January was just another year. A year closer to the election. A year farther from the end of graduation and all the promise that entailed. A year closer to midlife.
In February I turned forty. All that I could think about were the wheels of time escaping with my life as I struggled to make sense of where I had come from, what I'd accomplished, and where, if anywhere, I was going.
I was tending the mens' dressing room of an elite wine-country resort, waiting to be paged over the radio, when I glanced surreptitiously at my mobile phone, an unauthorized item on my person, and saw the interfamily exchange: "I hope Kiz is okay." My cat, Kizmet. Scrolling back into mounting fear I discovered an unseen series of anxious appeals: "Kizmet has collapsed." "I'm worried." "Please call."
I drifted past my coworker, dazed as though cranially bludgeoned, verbally stumbled through something about a family emergency to the management and found my way to the employee shuttle stop: a carport canopy lined with retired office chairs. I stood choking on my urgency like a race horse at the bit until at last the shuttle arrived. The driver scowled and announced himself on break as I declared my emergency. He radioed a curt request to headquarters before stranding me on a sea of tarmac with no key to my carriage home.
It was forty minutes before I arrived at my own car in the college parking lot where I was required to park, with still an hour's winding mountain road barricading me from my companion of more than a decade. An eternity removed from the warm body that had daily melted against mine, motoring gently. The tiny toes that clutched my shirt or tapped my face to bring it closer, the plaintive mewling and sandpaper kisses would be swept forever out of reach while I prayed tensely over the steering wheel.
Our community play was set to premiere in March. For three months I finished my full-time shift and drove more than an hour to spend a second shift in rehearsal before traveling the long commute home in the night. For no compensation but the love of the craft, we sacrificed weekends, family gatherings, and even missed income to memorize Shakespearean prose and practice the performing arts. It was my return to the stage after a two-decade hiatus.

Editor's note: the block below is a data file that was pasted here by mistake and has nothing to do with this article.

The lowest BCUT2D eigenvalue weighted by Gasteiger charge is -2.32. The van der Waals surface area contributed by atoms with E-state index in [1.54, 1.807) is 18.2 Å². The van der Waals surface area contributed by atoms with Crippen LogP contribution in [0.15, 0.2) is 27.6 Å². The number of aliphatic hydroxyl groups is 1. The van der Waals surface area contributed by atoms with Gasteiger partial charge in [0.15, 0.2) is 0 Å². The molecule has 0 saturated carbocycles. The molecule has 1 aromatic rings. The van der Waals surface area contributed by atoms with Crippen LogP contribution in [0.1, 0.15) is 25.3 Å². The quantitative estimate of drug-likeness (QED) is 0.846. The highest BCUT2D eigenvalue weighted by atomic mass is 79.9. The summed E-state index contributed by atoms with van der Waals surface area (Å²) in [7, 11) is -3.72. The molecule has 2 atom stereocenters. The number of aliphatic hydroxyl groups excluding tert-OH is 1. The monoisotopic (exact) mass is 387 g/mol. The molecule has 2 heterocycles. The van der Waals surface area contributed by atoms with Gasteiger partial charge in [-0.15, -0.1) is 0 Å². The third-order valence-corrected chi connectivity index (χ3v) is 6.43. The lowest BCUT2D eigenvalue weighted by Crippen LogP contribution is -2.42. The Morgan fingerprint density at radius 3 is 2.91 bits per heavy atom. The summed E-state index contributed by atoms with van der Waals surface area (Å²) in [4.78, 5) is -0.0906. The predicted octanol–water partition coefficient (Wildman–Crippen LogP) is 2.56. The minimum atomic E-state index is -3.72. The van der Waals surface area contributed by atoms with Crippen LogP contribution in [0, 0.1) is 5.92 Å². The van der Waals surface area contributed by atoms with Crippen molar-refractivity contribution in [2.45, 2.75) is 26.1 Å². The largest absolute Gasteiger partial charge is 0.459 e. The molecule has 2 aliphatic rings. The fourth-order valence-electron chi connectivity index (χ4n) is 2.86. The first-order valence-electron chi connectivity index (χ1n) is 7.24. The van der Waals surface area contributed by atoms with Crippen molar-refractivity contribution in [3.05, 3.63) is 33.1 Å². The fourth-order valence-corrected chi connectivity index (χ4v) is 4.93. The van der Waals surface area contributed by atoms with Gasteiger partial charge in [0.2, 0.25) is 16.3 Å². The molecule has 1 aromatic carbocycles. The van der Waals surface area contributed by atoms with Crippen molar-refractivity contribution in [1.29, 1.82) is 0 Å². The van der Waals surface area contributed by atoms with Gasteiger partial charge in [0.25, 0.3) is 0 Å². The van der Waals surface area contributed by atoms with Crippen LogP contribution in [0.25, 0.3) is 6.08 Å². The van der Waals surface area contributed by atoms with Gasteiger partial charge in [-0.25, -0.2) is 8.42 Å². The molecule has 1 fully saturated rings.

Three days before opening weekend, we were cancelled. The diverse cast of college youth and veteran performers were learning about the Corona virus; some for the first time. As we sat in the auditorium where the show would not go on, there were protests of time wasted, and more than a few tears shed. We had passed our days collaborating to create something that brought meaning to our lives and joy to audiences; audiences that would never receive the gift of our efforts. Hesitantly, we exchanged hugs; knowing that the unique family we had formed in the womb of that theater would not again converge.
Covid took our art away, and then our income. By April I was neither elite nor essential. I dusted off the drawing board, rekindled my writing. I bought and washed groceries and wrestled with unemployment. I watched the death toll rise, wondering about the lives lost. Would I have encountered them, had they lived? What were their plans? Might we have exchanged a kind word in the checkout line? Would we have been friends? The face and the fate of the world changed dramatically, too quickly to comprehend.
Amidst this tide of death, our disgrace duplicated. In parallel to one of the greatest global pandemics in a century, we suddenly found ourselves thrust back to the sixties. Voices of the past spoke to present ills and unmet reparations. My part in the march for progress doubled back on itself against the revelation that my mother's work remained undone. Horrors of history revealed themselves broadly unknown and, worse, untaught. George, Ahmaud, Breonna. No mindless microbe had stolen those lives. No lawless miscreant but the law, itself. And we said their names, but it did not bring them back. And they were not alone, and they were not the last. Against the instincts of my nature, I donned my mask, prepared my poster board, claimed my corner and raised my fist. It was only May.
On June first, the disgraced authorities targeted members of media and citizens gathered in lawful protest with tear gas and less-lethal ammunition. The blood of those seeking peace was spilled so that the president could declare himself the arbiter of law-and-order, with bible in hand, before a church.
As tensions escalated into July, the media reported Portland and Seattle were disintegrating into tyranny. Conservative media portrayed a war perpetrated by anarchists and insurgents. Liberal media described federal agents attacking everyone and their mother with weaponry disavowed in international conflict, unidentified agents grabbing protesters from unmarked vans to terrorize citizens into submission. The chaos reigned nightly within the space of a city block as my brother, a Portland native, slept sound and the greater municipal area carried on, unimposed.
It is August now, as I sit gazing from the window of my California home. The green ponderosa pine tower sharply above the dry earth, a trail of quail scuttling nervously over the woodpile as a chopper drones in the distance. A deceptively blue sky belies the fact that we are surrounded by wildfires, waiting to be evacuated. As I pack my bag, I am thinking about something my brother once said to me from the heart of another tempest: "Let's take this one crisis at a time."